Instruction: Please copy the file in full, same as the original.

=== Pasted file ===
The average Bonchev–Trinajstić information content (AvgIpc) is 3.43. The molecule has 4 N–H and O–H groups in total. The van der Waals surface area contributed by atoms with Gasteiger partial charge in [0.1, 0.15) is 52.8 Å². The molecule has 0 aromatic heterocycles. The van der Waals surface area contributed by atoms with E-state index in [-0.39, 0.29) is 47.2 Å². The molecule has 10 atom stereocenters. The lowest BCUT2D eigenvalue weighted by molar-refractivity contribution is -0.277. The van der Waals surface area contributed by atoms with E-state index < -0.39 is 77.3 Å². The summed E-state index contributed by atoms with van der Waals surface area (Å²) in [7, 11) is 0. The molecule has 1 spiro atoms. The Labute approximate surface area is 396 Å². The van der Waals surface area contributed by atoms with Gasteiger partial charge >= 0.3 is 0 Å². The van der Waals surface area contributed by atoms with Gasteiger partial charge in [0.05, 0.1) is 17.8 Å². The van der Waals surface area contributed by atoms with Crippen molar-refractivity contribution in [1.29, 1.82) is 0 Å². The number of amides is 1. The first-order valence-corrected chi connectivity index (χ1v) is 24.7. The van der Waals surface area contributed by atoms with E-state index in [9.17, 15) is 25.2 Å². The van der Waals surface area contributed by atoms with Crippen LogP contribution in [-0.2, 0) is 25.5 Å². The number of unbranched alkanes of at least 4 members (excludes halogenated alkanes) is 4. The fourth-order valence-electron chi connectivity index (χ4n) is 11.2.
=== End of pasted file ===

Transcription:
The average Bonchev–Trinajstić information content (AvgIpc) is 3.43. The molecule has 4 N–H and O–H groups in total. The van der Waals surface area contributed by atoms with Gasteiger partial charge in [0.1, 0.15) is 52.8 Å². The molecule has 0 aromatic heterocycles. The van der Waals surface area contributed by atoms with E-state index in [-0.39, 0.29) is 47.2 Å². The molecule has 10 atom stereocenters. The lowest BCUT2D eigenvalue weighted by molar-refractivity contribution is -0.277. The van der Waals surface area contributed by atoms with E-state index < -0.39 is 77.3 Å². The summed E-state index contributed by atoms with van der Waals surface area (Å²) in [7, 11) is 0. The molecule has 1 spiro atoms. The Labute approximate surface area is 396 Å². The van der Waals surface area contributed by atoms with Gasteiger partial charge >= 0.3 is 0 Å². The van der Waals surface area contributed by atoms with Gasteiger partial charge in [0.05, 0.1) is 17.8 Å². The van der Waals surface area contributed by atoms with Crippen molar-refractivity contribution in [1.29, 1.82) is 0 Å². The number of amides is 1. The first-order valence-corrected chi connectivity index (χ1v) is 24.7. The van der Waals surface area contributed by atoms with E-state index in [9.17, 15) is 25.2 Å². The van der Waals surface area contributed by atoms with Crippen LogP contribution in [-0.2, 0) is 25.5 Å². The number of unbranched alkanes of at least 4 members (excludes halogenated alkanes) is 4. The fourth-order valence-electron chi connectivity index (χ4n) is 11.2.